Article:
Even better, the last surviving building of the Coney Island of the West (hint, it is the only one not built of wood) was open, so I got to look around and see the old photos from a hundred years ago. Back then that the place was alive in regal opulence. It is so surprising to find places that time forgot in America, especially in the western United States. Everything feels like it was built in the last fifty years here. And, really, you could not believe the scene that one stood on these salty flats - boardwalks, a special passenger train just for the resort, the world's biggest rollercoaster - all here. Today you can find plenty of solitude at Saltair.
Another view from the lake. The water's there, I promise. It's just that the flatness of the geography plays tricks on the eyes. The lake resides as the bottom of ancient bottom to Lake Bonneville that once covered much on the Intermountain West. Today the waterline ebbs and flows with the snowmelt and each passing thunderstorm.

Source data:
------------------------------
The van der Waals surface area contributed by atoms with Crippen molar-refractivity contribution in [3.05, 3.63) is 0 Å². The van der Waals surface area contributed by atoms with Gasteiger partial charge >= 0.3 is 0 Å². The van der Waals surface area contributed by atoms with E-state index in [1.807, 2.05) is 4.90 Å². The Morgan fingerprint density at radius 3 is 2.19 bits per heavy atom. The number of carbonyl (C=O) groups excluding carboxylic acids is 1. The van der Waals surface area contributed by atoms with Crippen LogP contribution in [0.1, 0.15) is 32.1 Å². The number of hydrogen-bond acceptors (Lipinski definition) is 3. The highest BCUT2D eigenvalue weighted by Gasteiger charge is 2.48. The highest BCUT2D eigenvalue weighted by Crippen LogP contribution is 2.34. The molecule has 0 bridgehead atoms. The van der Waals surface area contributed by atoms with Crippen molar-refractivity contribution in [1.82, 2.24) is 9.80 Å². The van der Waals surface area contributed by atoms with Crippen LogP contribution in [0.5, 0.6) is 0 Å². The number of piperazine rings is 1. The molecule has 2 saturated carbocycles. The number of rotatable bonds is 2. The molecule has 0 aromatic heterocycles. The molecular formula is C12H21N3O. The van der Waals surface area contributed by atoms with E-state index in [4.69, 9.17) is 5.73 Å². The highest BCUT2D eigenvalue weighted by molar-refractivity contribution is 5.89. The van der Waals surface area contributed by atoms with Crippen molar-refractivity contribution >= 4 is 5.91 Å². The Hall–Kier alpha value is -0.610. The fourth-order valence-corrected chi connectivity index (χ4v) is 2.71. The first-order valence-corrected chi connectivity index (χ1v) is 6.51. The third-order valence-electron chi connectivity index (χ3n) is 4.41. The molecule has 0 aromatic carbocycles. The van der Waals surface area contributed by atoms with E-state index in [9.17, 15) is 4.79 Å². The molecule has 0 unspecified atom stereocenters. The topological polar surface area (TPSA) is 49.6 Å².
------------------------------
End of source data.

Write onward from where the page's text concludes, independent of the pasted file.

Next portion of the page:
And the fifth graders back at Osborn Elementary? I think they are doing alright. The young scientists made it onto the big screen again, this time to discover and talk about the vitality of the Wenatchee River that rushes by.
Nature Education at Barn Beach with Mr Peck's 5th Grade Class from Icicle TV on Vimeo.
Until next time. -T.